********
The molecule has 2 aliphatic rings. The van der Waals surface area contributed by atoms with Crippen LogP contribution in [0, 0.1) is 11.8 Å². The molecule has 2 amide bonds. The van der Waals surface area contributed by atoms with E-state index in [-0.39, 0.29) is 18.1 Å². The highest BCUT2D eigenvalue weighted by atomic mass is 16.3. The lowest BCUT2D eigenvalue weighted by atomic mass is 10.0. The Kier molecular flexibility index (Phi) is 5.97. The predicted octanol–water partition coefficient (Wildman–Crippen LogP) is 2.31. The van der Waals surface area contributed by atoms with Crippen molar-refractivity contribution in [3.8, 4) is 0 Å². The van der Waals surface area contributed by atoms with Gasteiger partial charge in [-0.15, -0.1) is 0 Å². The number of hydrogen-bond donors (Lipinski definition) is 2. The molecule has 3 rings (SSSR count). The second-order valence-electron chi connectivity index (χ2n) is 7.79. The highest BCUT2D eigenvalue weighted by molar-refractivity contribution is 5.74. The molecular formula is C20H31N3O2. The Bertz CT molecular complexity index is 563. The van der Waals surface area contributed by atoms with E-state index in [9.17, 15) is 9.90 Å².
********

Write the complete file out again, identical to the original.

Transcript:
The molecule has 2 aliphatic rings. The van der Waals surface area contributed by atoms with Crippen LogP contribution in [0, 0.1) is 11.8 Å². The molecule has 2 amide bonds. The van der Waals surface area contributed by atoms with E-state index in [-0.39, 0.29) is 18.1 Å². The highest BCUT2D eigenvalue weighted by atomic mass is 16.3. The lowest BCUT2D eigenvalue weighted by atomic mass is 10.0. The Kier molecular flexibility index (Phi) is 5.97. The predicted octanol–water partition coefficient (Wildman–Crippen LogP) is 2.31. The van der Waals surface area contributed by atoms with Crippen molar-refractivity contribution in [3.8, 4) is 0 Å². The van der Waals surface area contributed by atoms with Gasteiger partial charge in [-0.15, -0.1) is 0 Å². The number of hydrogen-bond donors (Lipinski definition) is 2. The molecule has 3 rings (SSSR count). The second-order valence-electron chi connectivity index (χ2n) is 7.79. The highest BCUT2D eigenvalue weighted by molar-refractivity contribution is 5.74. The molecular formula is C20H31N3O2. The Bertz CT molecular complexity index is 563. The van der Waals surface area contributed by atoms with E-state index in [9.17, 15) is 9.90 Å².